Saturday, August 09, 2008

From Bad to Worse

Edward Lucas, the author of The New Cold War, writes:

As things stand, Georgia will be fighting not to regain South Ossetia or even to deter aggression, but to survive. It is hard to see any good outcome...The fighting should be a deafening wake-up call to the West. Our fatal mistake was made at the Nato summit in Bucharest in April, when Georgia's attempt to get a clear path to membership of the alliance was rebuffed. Mr Saakashvili warned us then that Russia would take advantage of any display of Western weakness or indecision. And it has.
If Georgia falls, Europe's hopes of energy independence from Russia fall too.

While President Bush and both Presidential candidates condemned attacks on Georgian soil, the Russians have bombed several airfields, the city of Gori, and the key port of Poti, as well as the Kodori Gorge in Abkhazia. Putin is rumored to be in North Ossetia now. The U.S. will help Georgia airlift 2,000 of its troops from Iraq to Georgia. There are about 4,000 Americans in Georgia from what I heard on the news yesterday.

The NY Times reports that the Russians are possibly moving an invasion force toward to Georgian coast with their Black Sea Fleet. Thousands of soldiers are pouring in from the North, "Too many for South Ossetia," says NY Times reporter Ellen Barry. Cyberattacks are probably also underway as pretty much anything with a .GE web address has gone down. Rumors from Azerbaijan are that the Russians are violating an Armenian-Georgian treaty by launching attacks from Armenian air bases.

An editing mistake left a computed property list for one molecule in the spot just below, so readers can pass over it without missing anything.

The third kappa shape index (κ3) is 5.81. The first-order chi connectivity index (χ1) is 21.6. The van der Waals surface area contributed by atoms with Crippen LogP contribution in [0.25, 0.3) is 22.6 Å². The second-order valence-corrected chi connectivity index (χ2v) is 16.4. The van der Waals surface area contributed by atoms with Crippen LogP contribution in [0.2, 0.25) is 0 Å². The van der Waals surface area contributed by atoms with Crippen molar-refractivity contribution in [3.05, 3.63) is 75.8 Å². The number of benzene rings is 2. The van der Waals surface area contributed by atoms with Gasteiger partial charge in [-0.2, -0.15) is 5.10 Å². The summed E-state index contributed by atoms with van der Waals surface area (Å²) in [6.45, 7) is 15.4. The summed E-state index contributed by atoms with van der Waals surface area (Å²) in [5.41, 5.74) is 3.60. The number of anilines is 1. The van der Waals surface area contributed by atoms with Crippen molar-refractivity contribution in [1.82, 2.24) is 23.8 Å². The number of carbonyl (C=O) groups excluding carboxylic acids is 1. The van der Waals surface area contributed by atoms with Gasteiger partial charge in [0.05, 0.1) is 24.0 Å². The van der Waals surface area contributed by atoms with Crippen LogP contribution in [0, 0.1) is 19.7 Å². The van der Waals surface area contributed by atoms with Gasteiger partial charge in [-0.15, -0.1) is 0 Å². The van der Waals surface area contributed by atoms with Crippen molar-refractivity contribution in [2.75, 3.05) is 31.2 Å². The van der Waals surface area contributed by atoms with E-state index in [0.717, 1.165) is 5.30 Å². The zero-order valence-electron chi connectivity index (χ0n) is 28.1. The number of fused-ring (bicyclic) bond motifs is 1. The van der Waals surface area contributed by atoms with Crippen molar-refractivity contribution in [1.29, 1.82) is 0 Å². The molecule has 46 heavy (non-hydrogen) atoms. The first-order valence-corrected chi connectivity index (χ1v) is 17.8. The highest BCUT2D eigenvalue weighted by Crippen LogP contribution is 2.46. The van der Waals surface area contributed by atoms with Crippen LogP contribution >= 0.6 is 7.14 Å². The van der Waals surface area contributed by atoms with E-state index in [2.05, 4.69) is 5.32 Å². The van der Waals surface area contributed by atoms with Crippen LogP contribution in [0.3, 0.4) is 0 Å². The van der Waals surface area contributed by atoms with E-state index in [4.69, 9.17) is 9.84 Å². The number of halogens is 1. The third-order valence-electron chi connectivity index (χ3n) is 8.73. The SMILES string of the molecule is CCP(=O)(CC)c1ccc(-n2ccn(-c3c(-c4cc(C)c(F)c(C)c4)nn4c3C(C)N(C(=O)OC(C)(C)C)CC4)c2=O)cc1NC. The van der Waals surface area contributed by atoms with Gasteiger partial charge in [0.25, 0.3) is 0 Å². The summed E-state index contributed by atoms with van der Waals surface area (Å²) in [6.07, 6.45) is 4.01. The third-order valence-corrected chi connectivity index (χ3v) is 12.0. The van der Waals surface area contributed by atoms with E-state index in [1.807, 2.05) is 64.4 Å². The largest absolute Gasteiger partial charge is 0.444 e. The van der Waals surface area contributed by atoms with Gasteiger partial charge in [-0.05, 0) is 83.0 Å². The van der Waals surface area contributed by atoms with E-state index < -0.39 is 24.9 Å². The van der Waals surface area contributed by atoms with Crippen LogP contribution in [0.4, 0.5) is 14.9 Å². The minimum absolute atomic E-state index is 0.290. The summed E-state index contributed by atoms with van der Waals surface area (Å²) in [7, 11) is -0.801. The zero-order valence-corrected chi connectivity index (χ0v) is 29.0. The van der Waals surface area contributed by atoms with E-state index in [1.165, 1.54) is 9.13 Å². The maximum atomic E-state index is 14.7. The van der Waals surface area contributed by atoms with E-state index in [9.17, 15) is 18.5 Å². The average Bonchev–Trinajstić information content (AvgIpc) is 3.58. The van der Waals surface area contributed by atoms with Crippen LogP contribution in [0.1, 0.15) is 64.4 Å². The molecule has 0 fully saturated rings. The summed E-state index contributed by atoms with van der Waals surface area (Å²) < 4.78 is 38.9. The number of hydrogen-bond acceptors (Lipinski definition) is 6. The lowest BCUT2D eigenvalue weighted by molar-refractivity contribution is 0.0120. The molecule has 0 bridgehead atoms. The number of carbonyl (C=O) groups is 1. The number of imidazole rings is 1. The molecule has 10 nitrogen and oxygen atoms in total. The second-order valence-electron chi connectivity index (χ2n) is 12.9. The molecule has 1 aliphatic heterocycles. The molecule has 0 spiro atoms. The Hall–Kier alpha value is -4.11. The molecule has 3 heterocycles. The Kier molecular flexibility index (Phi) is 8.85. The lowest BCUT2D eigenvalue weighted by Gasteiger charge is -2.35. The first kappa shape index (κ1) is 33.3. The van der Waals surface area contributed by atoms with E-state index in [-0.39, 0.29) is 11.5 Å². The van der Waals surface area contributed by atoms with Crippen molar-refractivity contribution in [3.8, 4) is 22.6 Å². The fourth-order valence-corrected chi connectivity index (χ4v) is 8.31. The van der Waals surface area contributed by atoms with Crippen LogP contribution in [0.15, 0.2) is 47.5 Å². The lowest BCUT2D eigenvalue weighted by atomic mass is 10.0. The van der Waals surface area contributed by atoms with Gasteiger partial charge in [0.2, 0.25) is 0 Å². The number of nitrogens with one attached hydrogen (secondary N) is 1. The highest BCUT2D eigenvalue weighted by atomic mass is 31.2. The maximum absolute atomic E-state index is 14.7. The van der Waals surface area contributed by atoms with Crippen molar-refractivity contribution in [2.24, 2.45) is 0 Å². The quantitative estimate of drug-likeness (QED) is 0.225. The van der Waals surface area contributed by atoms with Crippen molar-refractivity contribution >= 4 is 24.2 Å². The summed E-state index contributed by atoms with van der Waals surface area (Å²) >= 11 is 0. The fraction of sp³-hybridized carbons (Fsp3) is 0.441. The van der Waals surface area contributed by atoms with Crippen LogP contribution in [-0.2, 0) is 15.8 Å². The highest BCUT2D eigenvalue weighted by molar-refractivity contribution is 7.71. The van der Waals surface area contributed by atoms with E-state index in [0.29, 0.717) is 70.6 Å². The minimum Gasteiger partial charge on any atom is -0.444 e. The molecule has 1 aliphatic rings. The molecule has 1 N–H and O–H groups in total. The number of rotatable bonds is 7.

A British expat in Tbilisi keeps a blog on her and various other expats' activities and intentions to evacuate/stay.

Welcome to the new world of renewed Russian dominance and Western weakness. If you didn't see it coming, you haven't been paying attention.

In case you feel the blog is too biased in one direction, here's a link to the Russia Blog's take on the war, which seeks to put out a different (positive) image of Russia than what they feel is presented in the Western media:
"The politically correct, bipartisan American rule seems to be that, no matter what Russia does, it must always be in the wrong."

1 comment:

JSN said...

It's Russian "dominance" in a neighboring country with, according to reports, 90% of the South Ossetians having Russian passports.

Merkel said that countries with internal situations like Abkhazia or S. Ossetia couldn't join NATO. If those really are the rules, was NATO being "weak" in not breaking its own rules? Couldn't this have encouraged Saakashvili to resolve S. Ossetia?